Nibble

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A Nibble, also called Nybble, is a term for a four-bit aggregation. It is the half of a Byte. With four bits one can distinct 16 states, 0000B to 1111B as binary code, representing decimal numbers from 0 to 15.

One hexadecimal digit {'0'..'9', 'A' ..'F'} exactly covers one nibble. Since bytes are considered atomic items, nibble endianness is no issue. Per definition a least significant nibble covers the least significant bits 0..3 of a byte, the most significant nibble the bits 4..7 of a byte. If we write the value of a byte with two hexadecimal digits, we use the usual big-endian notation, e.g. in 0x3F, '3' is the most significant nibble (digit) and 'F' the least significant one.

Nibble as Type

A nibble is appropriate to hold the value ranges of

Signed Nibbles

In a signed nibble Two's Complement representation, bit 3 is interpreted as sign bit.

binary hex unsigned signed
0000B 0x0 0 0
0001B 0x1 1 1
0010B 0x2 2 2
0011B 0x3 3 3
0100B 0x4 4 4
0101B 0x5 5 5
0110B 0x6 6 6
0111B 0x7 7 7
1000B 0x8 8 -8
1001B 0x9 9 -7
1010B 0xA 10 -6
1011B 0xB 11 -5
1100B 0xC 12 -4
1101B 0xD 13 -3
1110B 0xE 14 -2
1111B 0xF 15 -1

Array of Nibbles

An array of N nibbles can be declared as array of (N+1)/2 bytes, for instance for a dense Board Representation.

BYTE nibbleBoard[32];

And this is how to extract piece-codes from a that board:

int getPiece(int square) {
   int shift = (square & 1)  << 2; // 4 or 0
   return nibbleBoard[square >> 1] >> shift) & 15;
}

void setPiece(int square, int piece) {
   int shift = (square & 1) << 2; // 4 or 0
   nibbleBoard[square >> 1] &= (BYTE)(  240 >> shift);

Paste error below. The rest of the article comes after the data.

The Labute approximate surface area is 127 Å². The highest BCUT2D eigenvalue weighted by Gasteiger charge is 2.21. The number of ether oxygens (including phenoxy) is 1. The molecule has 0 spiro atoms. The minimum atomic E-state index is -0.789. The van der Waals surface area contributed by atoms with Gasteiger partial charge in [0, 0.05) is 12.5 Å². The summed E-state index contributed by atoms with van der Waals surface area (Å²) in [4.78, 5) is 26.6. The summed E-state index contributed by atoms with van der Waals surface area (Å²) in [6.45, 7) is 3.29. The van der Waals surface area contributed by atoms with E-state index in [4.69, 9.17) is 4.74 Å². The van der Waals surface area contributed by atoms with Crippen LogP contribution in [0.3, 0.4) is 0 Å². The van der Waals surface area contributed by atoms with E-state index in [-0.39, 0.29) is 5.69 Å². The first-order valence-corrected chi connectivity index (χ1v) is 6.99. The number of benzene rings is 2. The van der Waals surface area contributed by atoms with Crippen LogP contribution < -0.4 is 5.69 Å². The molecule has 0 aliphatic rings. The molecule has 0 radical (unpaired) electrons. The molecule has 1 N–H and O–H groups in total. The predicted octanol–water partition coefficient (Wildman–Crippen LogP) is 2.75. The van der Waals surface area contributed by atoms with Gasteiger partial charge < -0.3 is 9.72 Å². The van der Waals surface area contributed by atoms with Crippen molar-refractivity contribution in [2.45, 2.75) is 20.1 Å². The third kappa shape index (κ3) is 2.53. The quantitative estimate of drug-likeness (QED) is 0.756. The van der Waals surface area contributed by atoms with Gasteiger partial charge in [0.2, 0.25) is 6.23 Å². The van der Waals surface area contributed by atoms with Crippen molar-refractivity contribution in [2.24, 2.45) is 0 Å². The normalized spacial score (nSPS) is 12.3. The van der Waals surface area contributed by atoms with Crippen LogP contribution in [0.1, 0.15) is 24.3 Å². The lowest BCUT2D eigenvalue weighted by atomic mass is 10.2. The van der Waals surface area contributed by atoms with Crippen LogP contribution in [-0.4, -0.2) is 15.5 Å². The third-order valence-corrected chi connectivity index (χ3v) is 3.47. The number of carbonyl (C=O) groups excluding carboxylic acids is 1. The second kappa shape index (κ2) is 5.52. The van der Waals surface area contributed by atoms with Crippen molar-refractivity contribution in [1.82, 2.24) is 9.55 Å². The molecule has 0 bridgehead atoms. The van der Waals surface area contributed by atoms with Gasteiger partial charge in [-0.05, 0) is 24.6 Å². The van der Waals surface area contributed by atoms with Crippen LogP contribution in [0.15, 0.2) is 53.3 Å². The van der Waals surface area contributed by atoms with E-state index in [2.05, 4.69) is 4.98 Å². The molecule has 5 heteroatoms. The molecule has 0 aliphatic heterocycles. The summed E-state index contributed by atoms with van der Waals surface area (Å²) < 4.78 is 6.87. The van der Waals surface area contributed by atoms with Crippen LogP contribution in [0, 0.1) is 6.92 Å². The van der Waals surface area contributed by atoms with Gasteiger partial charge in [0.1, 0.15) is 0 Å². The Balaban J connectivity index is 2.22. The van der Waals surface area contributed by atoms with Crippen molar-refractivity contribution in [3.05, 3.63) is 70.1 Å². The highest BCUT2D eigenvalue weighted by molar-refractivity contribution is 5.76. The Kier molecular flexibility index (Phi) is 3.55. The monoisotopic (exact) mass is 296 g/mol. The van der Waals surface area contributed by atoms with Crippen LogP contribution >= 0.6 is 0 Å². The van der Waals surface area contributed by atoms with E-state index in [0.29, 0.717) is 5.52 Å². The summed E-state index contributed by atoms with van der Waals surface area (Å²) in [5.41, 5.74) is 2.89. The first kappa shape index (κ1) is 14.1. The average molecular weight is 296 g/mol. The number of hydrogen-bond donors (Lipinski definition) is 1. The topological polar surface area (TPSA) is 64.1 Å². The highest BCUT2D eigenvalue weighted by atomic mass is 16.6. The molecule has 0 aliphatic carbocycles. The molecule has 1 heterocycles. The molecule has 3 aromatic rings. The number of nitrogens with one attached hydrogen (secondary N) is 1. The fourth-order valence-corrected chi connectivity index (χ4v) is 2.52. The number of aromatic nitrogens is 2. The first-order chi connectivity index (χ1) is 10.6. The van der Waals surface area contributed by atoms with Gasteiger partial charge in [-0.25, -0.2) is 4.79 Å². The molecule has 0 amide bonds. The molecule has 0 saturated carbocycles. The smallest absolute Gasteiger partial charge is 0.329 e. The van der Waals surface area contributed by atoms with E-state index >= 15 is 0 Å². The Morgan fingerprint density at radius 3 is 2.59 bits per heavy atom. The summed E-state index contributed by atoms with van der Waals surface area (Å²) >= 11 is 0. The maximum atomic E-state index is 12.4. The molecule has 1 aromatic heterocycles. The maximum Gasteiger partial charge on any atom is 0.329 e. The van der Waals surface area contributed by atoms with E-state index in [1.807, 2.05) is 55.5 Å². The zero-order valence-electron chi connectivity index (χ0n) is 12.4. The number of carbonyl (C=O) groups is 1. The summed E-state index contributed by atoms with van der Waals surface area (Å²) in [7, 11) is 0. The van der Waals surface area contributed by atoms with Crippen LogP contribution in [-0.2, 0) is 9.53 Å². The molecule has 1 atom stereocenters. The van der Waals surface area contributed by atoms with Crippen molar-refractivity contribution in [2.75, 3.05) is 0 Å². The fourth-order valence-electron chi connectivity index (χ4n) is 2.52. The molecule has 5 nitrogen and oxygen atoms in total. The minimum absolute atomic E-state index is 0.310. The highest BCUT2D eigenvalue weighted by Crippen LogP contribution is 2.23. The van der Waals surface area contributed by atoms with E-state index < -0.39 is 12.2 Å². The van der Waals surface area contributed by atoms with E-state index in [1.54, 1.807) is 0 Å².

nibbleBoard[square >> 1] |= (BYTE)(piece << shift);
}

This is considerable more effort than simple array access with at least byte granulation, in both code size and runtime - and array board representations are likely not member of a search stack, but updated incrementally during make and unmake, it does not seem to make sense to use nibbleBoards as mentioned to save some data bytes. However, Vladan Vučković proposed the Nibble-Board as used in his program Axon and its parallel version Achilles, dubbed Compact Chessboard Representation, declared as array of eight 32-bit or four 64-bit integers, intended for register processing [1] [2].

SWAR Nibbles

To apply 'add' or 'sub' on vectors of nibbles (or any arbitrary structure) SWAR-wise within a 32-bit or 64-bit register, we have to take care carries and borrows don't wrap around. Thus we apply a mask of all most significant bits (H) and 'add' in two steps, one 'add' with MSB clear and one add modulo 2 aka 'xor' for the MSB itself. For nibble-wise math of a vector of eight nibbles inside a 32-bit register, H is 0x88888888 and L is 0x11111111.

SWAR add z = x + y
    z = ((x &~H) + (y &~H)) ^ ((x ^ y) & H)
 
SWAR sub z = x - y
    z = ((x | H) - (y &~H)) ^ ((x ^~y) & H)
 
SWAR average z = (x+y)/2 based on x + y = (x^y) + 2*(x&y)
    z = (x & y) + (((x ^ y) & ~L) >> 1)

See also

Publications

External Links

References

  1. Vladan Vučković (2008). The Compact Chessboard Representation. ICGA Journal, Vol. 31, No. 3
  2. Vladan Vučković (2012). An Alternative Efficient Chessboard Representation based on 4-Bit Piece Coding. Yugoslav Journal of Operations Research, Vol. 22, No. 1, pdf

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